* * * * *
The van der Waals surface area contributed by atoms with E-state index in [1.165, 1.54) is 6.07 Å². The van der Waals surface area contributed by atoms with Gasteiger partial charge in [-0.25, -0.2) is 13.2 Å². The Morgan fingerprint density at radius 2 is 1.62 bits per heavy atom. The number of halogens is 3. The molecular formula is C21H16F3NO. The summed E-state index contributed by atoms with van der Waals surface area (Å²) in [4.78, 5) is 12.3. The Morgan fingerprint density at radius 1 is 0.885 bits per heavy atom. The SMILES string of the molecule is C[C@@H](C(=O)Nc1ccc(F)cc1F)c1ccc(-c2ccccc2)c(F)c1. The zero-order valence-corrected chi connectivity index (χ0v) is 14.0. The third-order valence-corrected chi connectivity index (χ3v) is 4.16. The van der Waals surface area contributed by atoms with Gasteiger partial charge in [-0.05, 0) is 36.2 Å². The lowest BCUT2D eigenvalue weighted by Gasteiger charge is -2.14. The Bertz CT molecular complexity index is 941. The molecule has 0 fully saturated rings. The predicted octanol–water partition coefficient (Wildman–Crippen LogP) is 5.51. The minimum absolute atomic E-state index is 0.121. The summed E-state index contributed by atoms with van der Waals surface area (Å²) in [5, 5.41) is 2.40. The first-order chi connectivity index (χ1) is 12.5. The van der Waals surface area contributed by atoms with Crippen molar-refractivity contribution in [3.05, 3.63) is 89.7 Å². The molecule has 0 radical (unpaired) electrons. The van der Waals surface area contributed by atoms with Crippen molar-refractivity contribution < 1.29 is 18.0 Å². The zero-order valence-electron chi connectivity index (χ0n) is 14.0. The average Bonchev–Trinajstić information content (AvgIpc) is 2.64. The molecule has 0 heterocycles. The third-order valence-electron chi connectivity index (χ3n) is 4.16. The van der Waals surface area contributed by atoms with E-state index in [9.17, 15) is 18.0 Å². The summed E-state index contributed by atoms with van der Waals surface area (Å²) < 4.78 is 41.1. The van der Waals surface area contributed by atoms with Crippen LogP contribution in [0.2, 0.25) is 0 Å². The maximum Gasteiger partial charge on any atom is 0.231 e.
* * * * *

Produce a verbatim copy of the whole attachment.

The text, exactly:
The van der Waals surface area contributed by atoms with E-state index in [1.165, 1.54) is 6.07 Å². The van der Waals surface area contributed by atoms with Gasteiger partial charge in [-0.25, -0.2) is 13.2 Å². The Morgan fingerprint density at radius 2 is 1.62 bits per heavy atom. The number of halogens is 3. The molecular formula is C21H16F3NO. The summed E-state index contributed by atoms with van der Waals surface area (Å²) in [4.78, 5) is 12.3. The Morgan fingerprint density at radius 1 is 0.885 bits per heavy atom. The SMILES string of the molecule is C[C@@H](C(=O)Nc1ccc(F)cc1F)c1ccc(-c2ccccc2)c(F)c1. The zero-order valence-corrected chi connectivity index (χ0v) is 14.0. The third-order valence-corrected chi connectivity index (χ3v) is 4.16. The van der Waals surface area contributed by atoms with Gasteiger partial charge in [-0.05, 0) is 36.2 Å². The lowest BCUT2D eigenvalue weighted by Gasteiger charge is -2.14. The Bertz CT molecular complexity index is 941. The molecule has 0 fully saturated rings. The predicted octanol–water partition coefficient (Wildman–Crippen LogP) is 5.51. The minimum absolute atomic E-state index is 0.121. The summed E-state index contributed by atoms with van der Waals surface area (Å²) in [5, 5.41) is 2.40. The first-order chi connectivity index (χ1) is 12.5. The van der Waals surface area contributed by atoms with Crippen molar-refractivity contribution in [3.05, 3.63) is 89.7 Å². The molecule has 0 radical (unpaired) electrons. The van der Waals surface area contributed by atoms with Crippen molar-refractivity contribution < 1.29 is 18.0 Å². The zero-order valence-electron chi connectivity index (χ0n) is 14.0. The average Bonchev–Trinajstić information content (AvgIpc) is 2.64. The molecule has 0 heterocycles. The third-order valence-electron chi connectivity index (χ3n) is 4.16. The van der Waals surface area contributed by atoms with E-state index in [9.17, 15) is 18.0 Å². The summed E-state index contributed by atoms with van der Waals surface area (Å²) < 4.78 is 41.1. The van der Waals surface area contributed by atoms with Crippen LogP contribution in [0.2, 0.25) is 0 Å². The maximum Gasteiger partial charge on any atom is 0.231 e.